Outsourcing Creativity: Madison Avenue Making Out Like Bandits
When American companies outsource, the work doesn't all go overseas. Sometimes, especially for specialized skill in advertising, the work stays right here in the United States.
Currently, creative agencies like WPP's Mindshare, BBDO, and the Interpublic Group, are making out like bandits from this type of work, reports the New York Post. These companies seem to be thriving, at least in part, due to this business model. In 2010, Mindshare hired 200 new people and Interpublic Group's revenues grew about 10 percent.
Corporate executives at many companies see signs of a recovery but don't necessarliy trust these signs enough to beef-up their own internal staffs. This is part of the reason for the pent up demand for marketing initiatives, particularly related to the online space. That means the focus is shifting from primarily one of cost control to initiatives for building platforms for growth.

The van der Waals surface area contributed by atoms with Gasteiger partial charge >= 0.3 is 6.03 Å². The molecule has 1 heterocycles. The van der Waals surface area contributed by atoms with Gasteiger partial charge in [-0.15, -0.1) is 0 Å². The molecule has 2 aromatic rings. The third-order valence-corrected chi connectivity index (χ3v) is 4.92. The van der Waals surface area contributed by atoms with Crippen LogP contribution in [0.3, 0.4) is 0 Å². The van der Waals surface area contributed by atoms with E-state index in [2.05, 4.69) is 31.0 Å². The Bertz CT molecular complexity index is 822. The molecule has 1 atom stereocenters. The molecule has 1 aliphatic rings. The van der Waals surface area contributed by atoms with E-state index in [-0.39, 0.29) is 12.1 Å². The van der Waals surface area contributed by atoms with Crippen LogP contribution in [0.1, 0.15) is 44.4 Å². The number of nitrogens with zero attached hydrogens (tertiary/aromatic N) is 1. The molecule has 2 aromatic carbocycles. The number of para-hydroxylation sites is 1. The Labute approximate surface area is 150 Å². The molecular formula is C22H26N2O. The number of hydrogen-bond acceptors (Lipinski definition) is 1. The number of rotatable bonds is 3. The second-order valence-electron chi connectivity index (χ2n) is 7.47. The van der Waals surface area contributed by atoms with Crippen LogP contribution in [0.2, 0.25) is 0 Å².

Therefore, many companies are turning to Madison Avenue ad agencies to do much of work for them. That has put those vendors (the ones taking on the outsourced tasks), in a position of strength. For the first time in years it seems, they have a real position of advantage when it comes to negotiating the terms and conditions of the projects they work on. These current trends in the market seem to be making the advertising industry, as a whole, more profitable.
Jane Genova http://janegenova.com began focusing on transitions when the academic market collapsed as she was writing her dissertation in linguistics and literature at the University of Michigan. After re-establishing herself in the public relations industry, she gradually published on the subject. Her first piece was on The Professional Woman in THE WALL STREET JOURNAL. Since then, she co-authored the book THE CRITICAL 14 YEARS OF YOUR PROFESSIONAL LIFE and myriad e-books and articles on career subjects ranging from emotional intelligence to aging. In the 1980s she attempted another change by attending Harvard Law School. She didn’t complete the degree but channeled that experience into maintaining a legal blog [http://lawandmore.typepad.com] housed at the Library of Congress.